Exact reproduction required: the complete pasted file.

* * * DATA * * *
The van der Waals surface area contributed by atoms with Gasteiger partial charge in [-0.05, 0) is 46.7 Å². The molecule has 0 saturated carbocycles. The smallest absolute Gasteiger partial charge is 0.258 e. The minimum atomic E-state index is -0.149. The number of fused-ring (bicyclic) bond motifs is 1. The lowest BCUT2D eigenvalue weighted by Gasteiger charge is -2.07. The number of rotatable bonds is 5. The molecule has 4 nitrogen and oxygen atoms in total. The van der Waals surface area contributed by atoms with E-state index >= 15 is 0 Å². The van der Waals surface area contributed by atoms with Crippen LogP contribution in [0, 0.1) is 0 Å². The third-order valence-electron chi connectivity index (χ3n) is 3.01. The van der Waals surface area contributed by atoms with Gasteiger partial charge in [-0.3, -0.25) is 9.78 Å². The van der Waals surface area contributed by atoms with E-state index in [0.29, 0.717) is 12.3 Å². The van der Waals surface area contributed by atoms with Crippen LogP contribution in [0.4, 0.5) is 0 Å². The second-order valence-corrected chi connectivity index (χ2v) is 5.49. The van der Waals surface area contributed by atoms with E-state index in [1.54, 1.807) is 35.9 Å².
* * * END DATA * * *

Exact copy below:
The van der Waals surface area contributed by atoms with Gasteiger partial charge in [-0.05, 0) is 46.7 Å². The molecule has 0 saturated carbocycles. The smallest absolute Gasteiger partial charge is 0.258 e. The minimum atomic E-state index is -0.149. The number of fused-ring (bicyclic) bond motifs is 1. The lowest BCUT2D eigenvalue weighted by Gasteiger charge is -2.07. The number of rotatable bonds is 5. The molecule has 4 nitrogen and oxygen atoms in total. The van der Waals surface area contributed by atoms with E-state index >= 15 is 0 Å². The van der Waals surface area contributed by atoms with Crippen LogP contribution in [0, 0.1) is 0 Å². The third-order valence-electron chi connectivity index (χ3n) is 3.01. The van der Waals surface area contributed by atoms with Gasteiger partial charge in [-0.3, -0.25) is 9.78 Å². The van der Waals surface area contributed by atoms with E-state index in [0.29, 0.717) is 12.3 Å². The van der Waals surface area contributed by atoms with Crippen LogP contribution in [0.4, 0.5) is 0 Å². The second-order valence-corrected chi connectivity index (χ2v) is 5.49. The van der Waals surface area contributed by atoms with E-state index in [1.54, 1.807) is 35.9 Å².